Definition of multiform in English:



  • Existing in many forms or kinds.

    ‘a very complex, multiform illness like cancer’
    • ‘Rembrandt's many and multiform self-portraits, unprecedented in their time and virtually unparalleled until the twentieth century, must be central to any consideration of his view of himself and his artistry.’
    • ‘She was a multiform deity; sometimes depicted as human with a bovine head, other times as a pregnant cow.’
    • ‘And grand are their laws, so multiform, puzzling, evolutionary,’
    • ‘Her use of the word is idiosyncratic, and while some may object that its elasticity and multiform character makes it suspect, others may find it a helpful way of conceiving of historical inquiry.’
    • ‘Lovers of freedom, lovers of social justice, disarmers, peacekeepers, civil disobeyers, democrats, civil rights activists, and defenders of the environment are legions in a single multiform cause.’
    • ‘In fact, it is widely understood that property is multiform.’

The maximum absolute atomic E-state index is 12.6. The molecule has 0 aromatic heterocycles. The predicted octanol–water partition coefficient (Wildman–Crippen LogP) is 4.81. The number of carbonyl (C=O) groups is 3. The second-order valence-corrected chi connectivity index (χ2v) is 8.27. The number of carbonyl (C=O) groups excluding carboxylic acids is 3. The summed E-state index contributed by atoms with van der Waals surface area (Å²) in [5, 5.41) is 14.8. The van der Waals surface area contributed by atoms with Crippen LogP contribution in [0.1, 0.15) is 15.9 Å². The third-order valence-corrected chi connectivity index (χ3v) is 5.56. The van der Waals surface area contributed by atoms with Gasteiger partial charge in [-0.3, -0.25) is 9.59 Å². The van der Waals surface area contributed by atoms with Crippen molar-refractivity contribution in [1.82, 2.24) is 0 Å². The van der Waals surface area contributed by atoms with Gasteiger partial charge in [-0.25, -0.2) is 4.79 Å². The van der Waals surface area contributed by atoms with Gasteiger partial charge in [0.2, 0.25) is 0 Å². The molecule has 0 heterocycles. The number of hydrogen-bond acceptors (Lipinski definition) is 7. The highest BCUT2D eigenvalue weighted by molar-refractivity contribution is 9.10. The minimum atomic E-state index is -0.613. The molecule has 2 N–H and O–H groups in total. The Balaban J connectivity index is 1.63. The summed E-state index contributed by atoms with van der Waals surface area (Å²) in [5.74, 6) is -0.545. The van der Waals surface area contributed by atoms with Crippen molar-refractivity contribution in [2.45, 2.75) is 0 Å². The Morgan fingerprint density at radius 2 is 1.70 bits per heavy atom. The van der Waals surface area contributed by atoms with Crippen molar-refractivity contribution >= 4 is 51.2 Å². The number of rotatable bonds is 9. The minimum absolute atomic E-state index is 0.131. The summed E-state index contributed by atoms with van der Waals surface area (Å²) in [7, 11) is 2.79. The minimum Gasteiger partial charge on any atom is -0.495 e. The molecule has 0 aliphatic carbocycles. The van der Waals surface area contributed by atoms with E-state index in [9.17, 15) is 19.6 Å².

• ‘Infrequent and uniform extra beats or ectopics are of no significance, unless they are multiform in nature, are repeated in succession and occur frequently.’
    • ‘Their gibbering hybrid of beer-hall chants, dramatic pseudo-emoting, spooky synths, throbbing rhythms, and tortured, swirling arrangements remained multiform and strange, but were internally consistent.’
    • ‘Cricket, at the beginning of the twenty-first century, is more than any other, the most common ground for all the multiform and opposing elements of the global Indian nation.’
    • ‘Here, it is crucial that there is no formula that connects them, that our experience is irreducibly multiform.’
    • ‘It seems to me that it is innovative, though - after all, it's multiform, it's transgressive (most notably of personal boundaries), and it enacts some of the wilder aspects of textual theory in a rather uncontrived way.’
    • ‘It is a multiform creature, bound to transform at each new appearance and new issue.’
    • ‘If these functions and actions lead to a definite end, making folktales uniform and identifiable, the characters and their attributes change, making the tales multiform.’